• Friday, March 06, 2015

Loew saves best for finals

Afp, Rio de Janeiro
Germany coach Joachim Loew (L) gives a thumbs-up while heading for Rio de Janeiro from the town of Santa Cruz Cabralia on Friday. PHOTO: REUTERS
Germany coach Joachim Loew (L) gives a thumbs-up while heading for Rio de Janeiro from the town of Santa Cruz Cabralia on Friday. PHOTO: REUTERS

Joachim Loew has again saved Germany's best until the World Cup finals with the 54-year-old poised to finally claim his first major title in Brazil.
Having been appointed Jurgen Klinsmann's assistant in 2004 before becoming head coach in 2006, Germany have reached at least the semifinals of all five major tournaments during his decade involved.
"Everyone changes over ten years, you gain experiences, you have triumph and defeats, but what he has preserved is a clear-cut philosophy," said his captain Philipp Lahm, who has been with Loew every step of the way.
"He addresses issues which need looking at early on and leaves nothing to chance."
Third-place at the 2006 World Cup heralded Germany's return to the international stage after failing to reach the knock-out stages of Euro 2004.
Loew took the Germans to the Euro 2008 final where they lost to a Spanish side at the start of a golden era.
Despite fielding one of the youngest squads at the 2010 World Cup, Loew's young guns hammered Australia, England and Argentina in South Africa.

Spain again ended the Germans run to the final, but this time a third-place finish failed to satisfy a title-hungry nation.
Despite steering Germany to a perfect set of 10 wins to qualify for Euro 2012, Loew started being criticised after losing to Italy in the semifinals.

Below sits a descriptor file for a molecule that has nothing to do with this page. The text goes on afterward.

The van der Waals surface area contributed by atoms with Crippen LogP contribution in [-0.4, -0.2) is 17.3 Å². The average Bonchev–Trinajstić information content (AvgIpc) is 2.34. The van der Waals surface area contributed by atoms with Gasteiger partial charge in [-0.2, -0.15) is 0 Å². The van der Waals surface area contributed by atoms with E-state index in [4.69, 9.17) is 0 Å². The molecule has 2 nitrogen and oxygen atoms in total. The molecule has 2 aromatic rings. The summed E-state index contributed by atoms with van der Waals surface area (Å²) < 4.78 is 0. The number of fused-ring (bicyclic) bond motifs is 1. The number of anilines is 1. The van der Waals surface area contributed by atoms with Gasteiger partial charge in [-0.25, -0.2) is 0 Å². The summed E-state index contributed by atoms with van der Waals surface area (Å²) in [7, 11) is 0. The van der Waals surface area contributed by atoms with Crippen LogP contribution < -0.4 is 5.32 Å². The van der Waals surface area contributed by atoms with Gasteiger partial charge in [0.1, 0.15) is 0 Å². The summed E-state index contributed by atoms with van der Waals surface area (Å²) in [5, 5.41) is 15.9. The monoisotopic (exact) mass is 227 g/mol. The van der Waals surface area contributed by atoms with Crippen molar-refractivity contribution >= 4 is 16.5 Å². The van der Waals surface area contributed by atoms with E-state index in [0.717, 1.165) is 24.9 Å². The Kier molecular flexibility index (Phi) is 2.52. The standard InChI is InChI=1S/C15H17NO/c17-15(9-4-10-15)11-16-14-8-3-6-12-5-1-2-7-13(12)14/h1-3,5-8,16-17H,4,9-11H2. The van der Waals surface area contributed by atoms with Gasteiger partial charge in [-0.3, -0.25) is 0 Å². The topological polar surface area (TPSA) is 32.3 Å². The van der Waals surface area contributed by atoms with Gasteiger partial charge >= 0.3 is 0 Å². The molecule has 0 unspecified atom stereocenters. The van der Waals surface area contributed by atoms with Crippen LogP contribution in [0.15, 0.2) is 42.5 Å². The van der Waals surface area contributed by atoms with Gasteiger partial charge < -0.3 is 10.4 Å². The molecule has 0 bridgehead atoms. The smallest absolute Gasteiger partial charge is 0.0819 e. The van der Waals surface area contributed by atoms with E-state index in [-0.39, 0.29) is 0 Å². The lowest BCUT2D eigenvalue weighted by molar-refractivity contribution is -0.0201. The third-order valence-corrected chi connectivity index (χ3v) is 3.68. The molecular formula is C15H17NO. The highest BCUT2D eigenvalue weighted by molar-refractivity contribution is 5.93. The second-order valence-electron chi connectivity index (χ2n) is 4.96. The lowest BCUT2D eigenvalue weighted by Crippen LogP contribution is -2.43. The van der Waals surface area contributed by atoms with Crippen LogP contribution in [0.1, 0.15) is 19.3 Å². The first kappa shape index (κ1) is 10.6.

The charges levied at him by the German media piled up.
Too hard. Too soft. Too stubborn. Too loyal. Doesn't listen to the public. Depends too much on aging striker Miroslav Klose. Must drop Mesut Ozil.
More grumblings followed when Loew copied Bayern Munich coach Pep Guardiola in switching captain Philipp Lahm from right-back to midfield this season.
Germany qualified for Brazil with nine wins from ten matches, only a stunning fight-back by Sweden, who drew 4-4 in Berlin, blotted another perfect record.
The mutterings grew louder when Germany's final World Cup squad was announced.
Injury-prone 36-year-old Klose was the only recognised striker.
Captain Philipp Lahm, Bastian Schweinsteiger and Manuel Neuer all arrived at the training camp carrying injuries.
Sami Khedira arrived from Real Madrid unfit after six months on the sidelines with a knee injury.
'Home before the semifinals' was the general verdict from disgruntled fans.
Fast forward five weeks and only Argentina stands in the way of Loew winning the World Cup title at Rio de Janeiro's Maracana Stadium on Sunday.
Khedira and Schweinsteiger have been oustanding in the defensive midfield and Lahm effortlessly switched to right-back once the pair were fit.
Thomas Mueller was unveiled as Germany's new striker with a hat-trick in the opening rout of Portugal, then slotted back to the right wing for Klose.
A back four exclusively made up of centre-backs was a success in the group stages and repeated faith paid off with Ozil slowly finding his form.
Old rivals France were comfortably dealt with in the quarterfinals, while the 7-1 semifinal thrashing of the hosts is the outstanding result of Brazil 2014.
A fourth World Cup title victory will elevate Loew to 'football god' status enjoyed in Germany by Franz Beckenbauer (1990), Helmut Schoen (1974) and Sepp Herberger (1954).

Published: 12:00 am Sunday, July 13, 2014

Last modified: 11:05 pm Saturday, July 12, 2014

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